Ultramarine Blue: Wild About Blueberries Soap, Take 1


Ultramarine Blue is such a bright and lovely color. I’m excited to make a soap that combines this blue pigment with the delectable scent of Blueberry Bliss Fragrance Oil.

The blue was exactly the color I was looking for, but the soap wasn't!

The blue was exactly the color I was looking for, but the soap wasn’t!

I have a random soap mold in my collection that has dots in rows at the bottom (which becomes the top of the soap). I had the idea to color a small amount of my soap batter a deep blue and use a transfer pipette to fill the indentations. After filling the dots, I would pour the uncolored soap batter over the blue soap. My goal is to achieve a bar of soap with blue dots representing blueberries!

This was the same soap that had caused my earlier disaster (if you missed that post, check it out here), so I was cautious. I cooled the oil mixture to 96 degrees before mixing in the lye solution, which was 84 degrees. I stirred and pulsed with the stick blender to reach light trace, then I added 0.6 ounces of my fragrance oil. (Unfortunately, that’s all that remained in the bottle after the train wreck soap.) At that point, I noticed the batter was much thicker than optimal for pouring or doing anything really but plopping into a mold and hoping it didn’t create air pockets. But I went ahead and tried my plan. The batter was too thick to use the pipette, so I quickly switched to using a spoon to put the blue batter into the molds and just spreading it around. Then I plopped the uncolored batter on top and did my best to smooth it. It will not create the effect I wanted, but I wanted to see how it looked anyway.

Now I have a problem to solve with a batter that traces more quickly than I like.

This is the recipe I was using:

Recipe in Grams (uses 1814 grams of oil)
671.18 g Hydrogenated Soybean Oil
290.24 g Palm Kernel Oil
272.1 g Coconut Oil
235.82 g Olive Oil
235.82 g Rice Bran Oil
108.84 g Beard & Hair Oil Base
454-680 milliliters liquid (I used goat milk)
245.18 g Lye
0.6 oz Blueberry Bliss Fragrance OilFor color:
4 oz Liquid Glycerin
0.5 oz Ultramarine Blue pigment
Recipe in Ounces (uses 64 ounces of oil)
23.68 oz Hydrogenated Soybean Oil
10.24 oz Palm Kernel Oil
9.6 oz Coconut Oil
8.32 oz Olive Oil
8.32 oz Rice Bran Oil
3.84 oz Beard & Hair Oil Base
15-16 oz liquid (I used goat milk)
8.65 oz Lye
0.6 oz Blueberry Bliss Fragrance OilFor color:
4 oz Liquid Glycerin
0.5 oz Ultramarine Blue pigment
Recipe in Percentages
37% Hydrogenated Soybean Oil
16% Palm Kernel Oil
15% Coconut Oil
13% Olive Oil
13% Rice Bran Oil
6% Beard & Hair Oil Base
QS* Liquid
QS* Lye
QS* Fragrance (use our Fragrance Calculator)
*QS means Quantity Sufficient. To determine the correct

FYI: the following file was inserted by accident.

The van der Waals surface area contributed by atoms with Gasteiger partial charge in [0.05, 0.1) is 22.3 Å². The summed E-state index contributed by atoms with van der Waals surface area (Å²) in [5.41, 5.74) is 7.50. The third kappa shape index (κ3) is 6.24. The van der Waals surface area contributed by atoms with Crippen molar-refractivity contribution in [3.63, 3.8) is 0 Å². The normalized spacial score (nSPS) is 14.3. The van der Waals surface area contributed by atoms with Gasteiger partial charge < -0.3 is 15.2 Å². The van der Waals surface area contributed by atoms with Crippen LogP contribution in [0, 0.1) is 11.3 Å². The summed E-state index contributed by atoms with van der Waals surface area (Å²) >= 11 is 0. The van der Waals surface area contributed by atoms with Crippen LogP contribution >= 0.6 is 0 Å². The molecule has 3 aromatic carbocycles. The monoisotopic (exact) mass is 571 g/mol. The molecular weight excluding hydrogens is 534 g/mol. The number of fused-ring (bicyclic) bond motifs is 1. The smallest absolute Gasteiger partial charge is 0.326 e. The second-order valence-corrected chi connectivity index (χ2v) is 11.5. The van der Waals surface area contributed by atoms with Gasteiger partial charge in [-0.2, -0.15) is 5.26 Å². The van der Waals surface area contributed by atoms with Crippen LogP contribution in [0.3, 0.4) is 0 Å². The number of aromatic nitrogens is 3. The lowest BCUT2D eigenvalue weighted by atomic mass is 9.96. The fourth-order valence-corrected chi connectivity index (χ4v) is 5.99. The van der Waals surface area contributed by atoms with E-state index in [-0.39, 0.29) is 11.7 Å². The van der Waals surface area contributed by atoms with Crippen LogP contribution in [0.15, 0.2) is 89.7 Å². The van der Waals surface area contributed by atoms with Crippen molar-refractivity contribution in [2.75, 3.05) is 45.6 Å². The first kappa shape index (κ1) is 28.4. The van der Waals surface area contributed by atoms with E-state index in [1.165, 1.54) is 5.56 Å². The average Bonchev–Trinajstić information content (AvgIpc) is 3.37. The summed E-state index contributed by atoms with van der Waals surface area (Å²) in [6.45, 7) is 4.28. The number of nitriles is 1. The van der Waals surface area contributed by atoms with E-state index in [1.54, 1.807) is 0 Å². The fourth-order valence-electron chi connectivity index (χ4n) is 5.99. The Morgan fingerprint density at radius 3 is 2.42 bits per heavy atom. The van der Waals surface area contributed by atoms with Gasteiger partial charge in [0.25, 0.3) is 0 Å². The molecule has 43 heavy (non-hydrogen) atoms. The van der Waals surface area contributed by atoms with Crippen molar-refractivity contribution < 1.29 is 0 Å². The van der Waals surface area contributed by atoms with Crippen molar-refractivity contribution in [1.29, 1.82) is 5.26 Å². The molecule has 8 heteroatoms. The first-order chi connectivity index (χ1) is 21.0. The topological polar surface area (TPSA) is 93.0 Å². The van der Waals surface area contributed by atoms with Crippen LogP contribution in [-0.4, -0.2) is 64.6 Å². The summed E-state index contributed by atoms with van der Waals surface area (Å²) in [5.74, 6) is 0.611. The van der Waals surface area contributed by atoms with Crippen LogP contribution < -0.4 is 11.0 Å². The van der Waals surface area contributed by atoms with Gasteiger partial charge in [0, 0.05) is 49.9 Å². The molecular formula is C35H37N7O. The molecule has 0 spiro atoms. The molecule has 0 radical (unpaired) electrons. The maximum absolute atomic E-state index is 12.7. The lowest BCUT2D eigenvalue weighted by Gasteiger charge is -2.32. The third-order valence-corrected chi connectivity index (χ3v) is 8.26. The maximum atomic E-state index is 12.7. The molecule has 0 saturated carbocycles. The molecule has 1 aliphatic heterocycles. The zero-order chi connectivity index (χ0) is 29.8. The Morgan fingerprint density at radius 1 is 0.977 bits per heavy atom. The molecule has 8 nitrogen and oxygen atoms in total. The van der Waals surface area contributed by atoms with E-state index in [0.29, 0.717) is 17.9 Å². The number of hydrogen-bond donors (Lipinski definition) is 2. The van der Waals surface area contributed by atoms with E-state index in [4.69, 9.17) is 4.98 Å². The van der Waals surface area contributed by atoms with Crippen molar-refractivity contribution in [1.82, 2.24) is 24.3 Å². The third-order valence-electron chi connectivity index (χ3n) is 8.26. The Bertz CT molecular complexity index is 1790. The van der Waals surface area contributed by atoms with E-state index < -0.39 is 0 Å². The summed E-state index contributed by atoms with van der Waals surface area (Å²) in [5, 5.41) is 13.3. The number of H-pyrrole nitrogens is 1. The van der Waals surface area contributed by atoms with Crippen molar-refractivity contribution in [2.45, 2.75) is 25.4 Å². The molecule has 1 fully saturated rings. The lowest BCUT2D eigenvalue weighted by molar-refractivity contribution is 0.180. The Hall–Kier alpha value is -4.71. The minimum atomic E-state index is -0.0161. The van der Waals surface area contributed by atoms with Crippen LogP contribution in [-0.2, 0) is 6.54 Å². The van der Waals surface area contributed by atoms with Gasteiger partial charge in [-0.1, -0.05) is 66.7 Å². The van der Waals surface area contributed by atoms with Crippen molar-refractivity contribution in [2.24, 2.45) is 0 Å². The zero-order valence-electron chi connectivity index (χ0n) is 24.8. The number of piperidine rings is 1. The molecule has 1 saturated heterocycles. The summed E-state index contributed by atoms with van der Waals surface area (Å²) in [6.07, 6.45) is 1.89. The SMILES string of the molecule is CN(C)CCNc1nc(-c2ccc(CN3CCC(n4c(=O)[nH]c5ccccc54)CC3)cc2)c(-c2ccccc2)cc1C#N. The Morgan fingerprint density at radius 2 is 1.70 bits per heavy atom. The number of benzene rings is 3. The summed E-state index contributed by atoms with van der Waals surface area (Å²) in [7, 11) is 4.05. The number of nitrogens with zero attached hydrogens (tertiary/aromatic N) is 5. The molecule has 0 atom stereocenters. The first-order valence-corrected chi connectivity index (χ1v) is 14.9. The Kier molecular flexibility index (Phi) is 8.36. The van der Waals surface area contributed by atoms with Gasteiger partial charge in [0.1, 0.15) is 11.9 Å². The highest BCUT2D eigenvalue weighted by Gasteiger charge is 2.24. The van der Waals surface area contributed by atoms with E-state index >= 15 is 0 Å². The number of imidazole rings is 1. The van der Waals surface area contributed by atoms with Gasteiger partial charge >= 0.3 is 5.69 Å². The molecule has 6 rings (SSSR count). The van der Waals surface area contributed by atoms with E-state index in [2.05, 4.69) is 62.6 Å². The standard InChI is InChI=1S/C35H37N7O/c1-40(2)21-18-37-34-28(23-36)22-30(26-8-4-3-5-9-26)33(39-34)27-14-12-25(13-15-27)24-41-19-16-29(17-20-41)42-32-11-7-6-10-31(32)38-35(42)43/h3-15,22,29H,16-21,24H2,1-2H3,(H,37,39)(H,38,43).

amount of lye and liquid for a batch of soap, enter all the
oils into our Lye Calculator, and you will get recommendations
for a range of liquid and lye to use depending on how much
superfat you want in your batch.

I was not entirely sure why the trace was accelerated, so I asked our technical support team for their thoughts. My concern is that using the Beard & Hair Oil Base as a substitute for the Shea Butter I usually use created a faster trace, as the Beard & Hair Oil Base contains Jojoba Oil.

Milk and lye mixture in one cup, melted oils in the other. Lye mixture is 86 degrees; oils are at 96 degrees.

Milk and lye mixture in one cup, melted oils in the other. Lye mixture is 86 degrees; oils are at 96 degrees.

Trying to fill my mold with the blue soap.

Trying to fill my mold with the blue soap.

You can see how thick the soap batter is. It would be great for making designs on the top of a soap poured into a different mold! Not what I wanted in this case, though.

You can see how thick the soap batter is. It would be great for making designs on the top of a soap poured into a different mold! Not what I wanted in this case, though.

My suspicion was confirmed when I heard from technical support. You must soap at or below 100 degrees with Jojoba Oil, which is very temperature sensitive and can cause soap to accelerate to trace. The tip they shared is to hold Jojoba Oil (or any blend with Jojoba Oil in it) out of the initial oils that are melted together. Combine the other oils and lye, and stir to light trace. Then add a little water to the batter and add the jojoba oil. That will keep the soap from accelerating as much.

This is an excellent example of how making one small change to a soap recipe can cause it to act very differently than usual. Even after two days in the mold, I had a tough time getting the soap out intact because the bars were still so soft. After 5 days of curing, they remain soft. I bet it will be a lovely soap when it’s finally cured! Isn’t it great that no matter how ugly the design turns out, the soap is still totally usable?!

I hope this experience helps someone else, and I’m back to the drawing board and my usual soap recipe for another attempt at Wild About Blueberries, this time using a recipe I am confident will not trace quickly. I think I should do some type of swirl as well. Tune in to find out how take 2 comes together!

What have you learned from mistakes that made you a better soaper?

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About Denise

I'm a crazy goat lady who got into making my own soap with goat milk, found MMS to order supplies, and now I get to combine my love of creating skin care products with a job to pay the feed bill. I live in Alaska and greatly enjoy the unique aspects of my northern home - summer days when it never gets dark and the Northern Lights dancing above in winter. Favorite scents include Spicy Lime, Rhubarb & Sugar Cane, and Eucalyptus Spearmint.

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